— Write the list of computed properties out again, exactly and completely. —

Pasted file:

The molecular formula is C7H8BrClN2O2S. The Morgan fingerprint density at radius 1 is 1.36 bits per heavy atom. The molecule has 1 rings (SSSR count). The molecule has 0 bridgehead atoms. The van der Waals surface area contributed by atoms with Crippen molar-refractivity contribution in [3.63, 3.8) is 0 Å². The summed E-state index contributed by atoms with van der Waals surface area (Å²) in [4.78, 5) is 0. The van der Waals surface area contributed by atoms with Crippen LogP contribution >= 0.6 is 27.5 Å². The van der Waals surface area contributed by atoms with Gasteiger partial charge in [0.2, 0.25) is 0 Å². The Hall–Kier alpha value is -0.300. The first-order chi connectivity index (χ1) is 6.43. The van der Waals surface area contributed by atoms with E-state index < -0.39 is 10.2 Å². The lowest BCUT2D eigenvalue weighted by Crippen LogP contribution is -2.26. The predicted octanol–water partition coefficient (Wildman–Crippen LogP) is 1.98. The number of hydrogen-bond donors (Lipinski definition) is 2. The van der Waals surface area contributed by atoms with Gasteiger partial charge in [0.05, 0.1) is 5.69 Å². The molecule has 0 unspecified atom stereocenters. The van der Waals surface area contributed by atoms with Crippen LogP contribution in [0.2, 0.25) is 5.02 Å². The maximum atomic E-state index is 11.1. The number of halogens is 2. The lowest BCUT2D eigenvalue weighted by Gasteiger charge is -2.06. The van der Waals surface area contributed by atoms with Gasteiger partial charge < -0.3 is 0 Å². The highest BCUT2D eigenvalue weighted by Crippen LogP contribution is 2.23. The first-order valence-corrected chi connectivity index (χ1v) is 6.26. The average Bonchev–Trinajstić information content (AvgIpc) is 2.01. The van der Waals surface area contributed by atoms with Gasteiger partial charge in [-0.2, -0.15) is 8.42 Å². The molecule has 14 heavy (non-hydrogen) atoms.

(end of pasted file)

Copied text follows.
The molecular formula is C7H8BrClN2O2S. The Morgan fingerprint density at radius 1 is 1.36 bits per heavy atom. The molecule has 1 rings (SSSR count). The molecule has 0 bridgehead atoms. The van der Waals surface area contributed by atoms with Crippen molar-refractivity contribution in [3.63, 3.8) is 0 Å². The summed E-state index contributed by atoms with van der Waals surface area (Å²) in [4.78, 5) is 0. The van der Waals surface area contributed by atoms with Crippen LogP contribution >= 0.6 is 27.5 Å². The van der Waals surface area contributed by atoms with Gasteiger partial charge in [0.2, 0.25) is 0 Å². The Hall–Kier alpha value is -0.300. The first-order chi connectivity index (χ1) is 6.43. The van der Waals surface area contributed by atoms with E-state index < -0.39 is 10.2 Å². The lowest BCUT2D eigenvalue weighted by Crippen LogP contribution is -2.26. The predicted octanol–water partition coefficient (Wildman–Crippen LogP) is 1.98. The number of hydrogen-bond donors (Lipinski definition) is 2. The van der Waals surface area contributed by atoms with Gasteiger partial charge in [0.05, 0.1) is 5.69 Å². The molecule has 0 unspecified atom stereocenters. The van der Waals surface area contributed by atoms with Crippen LogP contribution in [0.2, 0.25) is 5.02 Å². The maximum atomic E-state index is 11.1. The number of halogens is 2. The lowest BCUT2D eigenvalue weighted by Gasteiger charge is -2.06. The van der Waals surface area contributed by atoms with Gasteiger partial charge < -0.3 is 0 Å². The highest BCUT2D eigenvalue weighted by Crippen LogP contribution is 2.23. The first-order valence-corrected chi connectivity index (χ1v) is 6.26. The average Bonchev–Trinajstić information content (AvgIpc) is 2.01. The van der Waals surface area contributed by atoms with Gasteiger partial charge in [-0.2, -0.15) is 8.42 Å². The molecule has 14 heavy (non-hydrogen) atoms.